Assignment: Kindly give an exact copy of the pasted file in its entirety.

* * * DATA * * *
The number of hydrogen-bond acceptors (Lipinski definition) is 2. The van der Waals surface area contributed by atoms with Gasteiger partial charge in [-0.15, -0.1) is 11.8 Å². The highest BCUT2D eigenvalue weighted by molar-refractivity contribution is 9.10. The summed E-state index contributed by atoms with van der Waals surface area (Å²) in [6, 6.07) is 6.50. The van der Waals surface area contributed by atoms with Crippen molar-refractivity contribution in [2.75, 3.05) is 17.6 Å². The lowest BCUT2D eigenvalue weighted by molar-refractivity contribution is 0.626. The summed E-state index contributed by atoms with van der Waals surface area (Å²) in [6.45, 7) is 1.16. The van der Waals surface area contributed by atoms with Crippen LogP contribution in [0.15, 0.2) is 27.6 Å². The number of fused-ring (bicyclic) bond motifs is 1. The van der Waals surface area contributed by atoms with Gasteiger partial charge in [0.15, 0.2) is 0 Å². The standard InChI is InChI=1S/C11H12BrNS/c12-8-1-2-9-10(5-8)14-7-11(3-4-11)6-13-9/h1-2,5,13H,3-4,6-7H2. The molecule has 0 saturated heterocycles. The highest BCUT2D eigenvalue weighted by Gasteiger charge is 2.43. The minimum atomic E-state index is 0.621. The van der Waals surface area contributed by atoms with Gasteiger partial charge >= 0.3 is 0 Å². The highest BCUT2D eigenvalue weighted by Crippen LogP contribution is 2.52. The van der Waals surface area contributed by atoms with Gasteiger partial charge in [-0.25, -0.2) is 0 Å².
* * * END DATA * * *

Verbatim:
The number of hydrogen-bond acceptors (Lipinski definition) is 2. The van der Waals surface area contributed by atoms with Gasteiger partial charge in [-0.15, -0.1) is 11.8 Å². The highest BCUT2D eigenvalue weighted by molar-refractivity contribution is 9.10. The summed E-state index contributed by atoms with van der Waals surface area (Å²) in [6, 6.07) is 6.50. The van der Waals surface area contributed by atoms with Crippen molar-refractivity contribution in [2.75, 3.05) is 17.6 Å². The lowest BCUT2D eigenvalue weighted by molar-refractivity contribution is 0.626. The summed E-state index contributed by atoms with van der Waals surface area (Å²) in [6.45, 7) is 1.16. The van der Waals surface area contributed by atoms with Crippen LogP contribution in [0.15, 0.2) is 27.6 Å². The number of fused-ring (bicyclic) bond motifs is 1. The van der Waals surface area contributed by atoms with Gasteiger partial charge in [0.15, 0.2) is 0 Å². The standard InChI is InChI=1S/C11H12BrNS/c12-8-1-2-9-10(5-8)14-7-11(3-4-11)6-13-9/h1-2,5,13H,3-4,6-7H2. The molecule has 0 saturated heterocycles. The highest BCUT2D eigenvalue weighted by Gasteiger charge is 2.43. The minimum atomic E-state index is 0.621. The van der Waals surface area contributed by atoms with Gasteiger partial charge >= 0.3 is 0 Å². The highest BCUT2D eigenvalue weighted by Crippen LogP contribution is 2.52. The van der Waals surface area contributed by atoms with Gasteiger partial charge in [-0.25, -0.2) is 0 Å².